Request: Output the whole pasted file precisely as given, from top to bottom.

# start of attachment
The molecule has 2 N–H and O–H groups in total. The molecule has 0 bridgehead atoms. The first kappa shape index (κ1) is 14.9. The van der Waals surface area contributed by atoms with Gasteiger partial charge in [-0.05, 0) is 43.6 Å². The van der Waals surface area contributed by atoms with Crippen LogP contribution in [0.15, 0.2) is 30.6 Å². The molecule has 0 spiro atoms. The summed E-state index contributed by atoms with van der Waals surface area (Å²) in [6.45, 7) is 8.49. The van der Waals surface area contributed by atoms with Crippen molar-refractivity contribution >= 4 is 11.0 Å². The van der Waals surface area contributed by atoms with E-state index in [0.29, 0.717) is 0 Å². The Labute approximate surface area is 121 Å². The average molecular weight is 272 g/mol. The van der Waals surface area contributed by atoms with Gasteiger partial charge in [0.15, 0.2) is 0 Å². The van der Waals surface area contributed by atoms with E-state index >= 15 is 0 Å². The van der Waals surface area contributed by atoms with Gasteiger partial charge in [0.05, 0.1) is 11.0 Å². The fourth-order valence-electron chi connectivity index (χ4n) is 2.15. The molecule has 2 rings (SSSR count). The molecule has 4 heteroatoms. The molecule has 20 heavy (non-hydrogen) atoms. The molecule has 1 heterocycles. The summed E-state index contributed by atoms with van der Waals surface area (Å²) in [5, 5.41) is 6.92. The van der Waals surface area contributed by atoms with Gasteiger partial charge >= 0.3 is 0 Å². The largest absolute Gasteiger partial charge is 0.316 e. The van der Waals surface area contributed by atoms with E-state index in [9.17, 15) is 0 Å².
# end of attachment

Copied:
The molecule has 2 N–H and O–H groups in total. The molecule has 0 bridgehead atoms. The first kappa shape index (κ1) is 14.9. The van der Waals surface area contributed by atoms with Gasteiger partial charge in [-0.05, 0) is 43.6 Å². The van der Waals surface area contributed by atoms with Crippen LogP contribution in [0.15, 0.2) is 30.6 Å². The molecule has 0 spiro atoms. The summed E-state index contributed by atoms with van der Waals surface area (Å²) in [6.45, 7) is 8.49. The van der Waals surface area contributed by atoms with Crippen molar-refractivity contribution >= 4 is 11.0 Å². The van der Waals surface area contributed by atoms with E-state index in [0.29, 0.717) is 0 Å². The Labute approximate surface area is 121 Å². The average molecular weight is 272 g/mol. The van der Waals surface area contributed by atoms with Gasteiger partial charge in [0.15, 0.2) is 0 Å². The van der Waals surface area contributed by atoms with E-state index >= 15 is 0 Å². The van der Waals surface area contributed by atoms with Gasteiger partial charge in [0.05, 0.1) is 11.0 Å². The fourth-order valence-electron chi connectivity index (χ4n) is 2.15. The molecule has 2 rings (SSSR count). The molecule has 4 heteroatoms. The molecule has 20 heavy (non-hydrogen) atoms. The molecule has 1 heterocycles. The summed E-state index contributed by atoms with van der Waals surface area (Å²) in [5, 5.41) is 6.92. The van der Waals surface area contributed by atoms with Gasteiger partial charge >= 0.3 is 0 Å². The largest absolute Gasteiger partial charge is 0.316 e. The van der Waals surface area contributed by atoms with E-state index in [9.17, 15) is 0 Å².